Gold won out due to a variety of reasons, such as being durable, amalgamable, malleable, divisible, homogeneous, and rare. Yet, the ultimate reason that gold won out is because it was the most saleable of commodities. As Menger went on to write,

Gold nuggets extracted from the sands of the Aranyos River by a dirty Transylvanian gypsy are just as saleable in his hands as in the hands of the owner of [the] gold mine, provided the gypsy knows where to find the right market for his commodity. Gold nuggets can pass through any number of hands without any decrease whatsoever in marketability. But articles of clothing, bedding, prepared foods, etc., would be suspect and almost unsaleable, or at any rate of greatly depreciated value, in the hands of the gypsy, even if they had not been used by him, and even if he had, from the beginning, acquired them only with the intention of passing them on in exchange.

This leads us to another criticism of bitcoin: It can never be the most saleable good. The reasoning for this is quite simple. Until the majority of the 7 billion or so people that inhabit this planet have either a smart phone or frequent access to the internet, a digital currency is out of the question.

Gold, on the other hand, is easily recognizable, as opposed to silver that may be mistaken for other metals such as nickel. Moreover, it melts at a relatively low temperature and is a relatively soft metal, which provides superior amalgamation and partly explains why it historically won out over metals such as platinum. If one questions the role of gold in the present monetary system, one only has to walk down the street in a metropolitan area and see a ‘We Buy Gold’ sign. Moreover, central banks hold gold and lots of it. They do not hold cattle, wheat, soybeans, copper, silver, or bitcoins.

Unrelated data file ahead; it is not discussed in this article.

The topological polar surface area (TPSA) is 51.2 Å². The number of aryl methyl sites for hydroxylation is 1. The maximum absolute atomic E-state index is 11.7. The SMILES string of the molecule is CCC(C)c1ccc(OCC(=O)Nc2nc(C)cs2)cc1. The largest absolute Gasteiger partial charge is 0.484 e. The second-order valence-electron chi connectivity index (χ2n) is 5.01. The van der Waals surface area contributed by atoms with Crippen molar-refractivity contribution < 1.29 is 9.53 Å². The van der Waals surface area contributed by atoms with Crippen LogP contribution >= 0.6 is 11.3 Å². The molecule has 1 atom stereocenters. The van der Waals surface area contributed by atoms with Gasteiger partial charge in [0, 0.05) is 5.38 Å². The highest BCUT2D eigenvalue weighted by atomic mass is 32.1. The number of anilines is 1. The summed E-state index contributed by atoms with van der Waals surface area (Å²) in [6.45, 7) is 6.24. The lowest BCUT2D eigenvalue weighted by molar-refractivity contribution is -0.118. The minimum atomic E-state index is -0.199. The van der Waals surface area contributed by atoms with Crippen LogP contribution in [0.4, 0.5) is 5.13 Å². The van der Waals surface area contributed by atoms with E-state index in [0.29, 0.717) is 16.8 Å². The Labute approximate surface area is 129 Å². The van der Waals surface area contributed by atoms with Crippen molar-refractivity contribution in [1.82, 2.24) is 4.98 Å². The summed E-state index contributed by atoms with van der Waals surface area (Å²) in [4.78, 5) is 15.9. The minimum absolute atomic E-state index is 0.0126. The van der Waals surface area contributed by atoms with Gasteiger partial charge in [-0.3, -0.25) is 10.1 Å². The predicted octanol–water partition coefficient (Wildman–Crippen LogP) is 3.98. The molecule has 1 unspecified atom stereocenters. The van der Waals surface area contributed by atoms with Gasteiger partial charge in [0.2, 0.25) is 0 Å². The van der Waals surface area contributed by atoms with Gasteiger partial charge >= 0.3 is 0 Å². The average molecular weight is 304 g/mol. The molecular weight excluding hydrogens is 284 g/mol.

Menger also wrote,

I am ready to admit that, under highly developed conditions of trade, money is regarded by many economizing men only as a token. But it is quite certain that this illusion would immediately be dispelled if the character of coins as quantities of industrial raw materials were lost. [3]

While it may very well be true that some early adopters valued bitcoins with what Menger described as imaginary value, the point of the most saleable good bears repeating. Gold is and has been seen as an object of beauty since the dawn of civilization. Thus, the argument that bitcoins are in accord with the regression theorem because a handful of people consume them as they would a Picasso, is like saying paper money has value because John Law or Ben Bernanke really enjoy playing monopoly. In fact, we might as well say that alchemy works, considering that a significant amount of human history and energy was spent in attempting to find the philosopher’s stone. Some people may enjoy work just for the sake of working. Unfortunately, this is not a sufficient justification for slavery nor the labor theory of value.

[product:10565]

Anonymity

With the imminent hyperinflation meme fading away and no longer holding much water, the new reason to hold bitcoins is the anonymity, nay, the freedom that it provides. Want to gamble online or buy something illegal? Bitcoins are the solution. It is a way of circumventing the authorities and uplifting free and voluntary trade, or so goes the story. Unfortunately for many of the misinformed, the reality is toto caelo. It would be best to take it from bitcoin developer Jeff Garzik himself. The fun starts at 3:20.

The ironic part about this is that anyone and everyone who has participated in illegal activity using bitcoins, presumably because they thought it was anonymous, now has a permanent record of every single one of their transactions contained on the public ledger. Those who think they are clever by using add-ons such as Tor are just as foolish as those who think prepaid cards or smart phones are anonymous. Imagine if bitcoins existed 50 years ago. Chances are, none of the last three presidents (including Barack Obama) would have run for office.